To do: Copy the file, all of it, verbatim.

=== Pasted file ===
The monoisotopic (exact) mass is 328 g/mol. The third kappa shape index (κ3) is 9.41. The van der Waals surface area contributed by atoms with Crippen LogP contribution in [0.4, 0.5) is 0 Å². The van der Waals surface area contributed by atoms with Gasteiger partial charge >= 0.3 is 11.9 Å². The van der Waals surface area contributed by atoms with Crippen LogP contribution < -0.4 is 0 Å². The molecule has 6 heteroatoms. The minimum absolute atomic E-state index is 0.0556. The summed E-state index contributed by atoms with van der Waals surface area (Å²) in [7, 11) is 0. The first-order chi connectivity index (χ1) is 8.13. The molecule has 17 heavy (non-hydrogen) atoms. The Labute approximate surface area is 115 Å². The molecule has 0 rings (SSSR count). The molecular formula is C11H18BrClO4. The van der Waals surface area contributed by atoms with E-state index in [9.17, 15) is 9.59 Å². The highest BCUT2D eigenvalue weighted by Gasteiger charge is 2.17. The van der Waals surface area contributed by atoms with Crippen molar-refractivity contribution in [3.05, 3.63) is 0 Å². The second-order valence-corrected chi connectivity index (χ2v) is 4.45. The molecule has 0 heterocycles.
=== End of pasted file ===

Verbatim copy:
The monoisotopic (exact) mass is 328 g/mol. The third kappa shape index (κ3) is 9.41. The van der Waals surface area contributed by atoms with Crippen LogP contribution in [0.4, 0.5) is 0 Å². The van der Waals surface area contributed by atoms with Gasteiger partial charge >= 0.3 is 11.9 Å². The van der Waals surface area contributed by atoms with Crippen LogP contribution < -0.4 is 0 Å². The molecule has 6 heteroatoms. The minimum absolute atomic E-state index is 0.0556. The summed E-state index contributed by atoms with van der Waals surface area (Å²) in [7, 11) is 0. The first-order chi connectivity index (χ1) is 8.13. The molecule has 17 heavy (non-hydrogen) atoms. The Labute approximate surface area is 115 Å². The molecule has 0 rings (SSSR count). The molecular formula is C11H18BrClO4. The van der Waals surface area contributed by atoms with E-state index in [9.17, 15) is 9.59 Å². The highest BCUT2D eigenvalue weighted by Gasteiger charge is 2.17. The van der Waals surface area contributed by atoms with Crippen molar-refractivity contribution in [3.05, 3.63) is 0 Å². The second-order valence-corrected chi connectivity index (χ2v) is 4.45. The molecule has 0 heterocycles.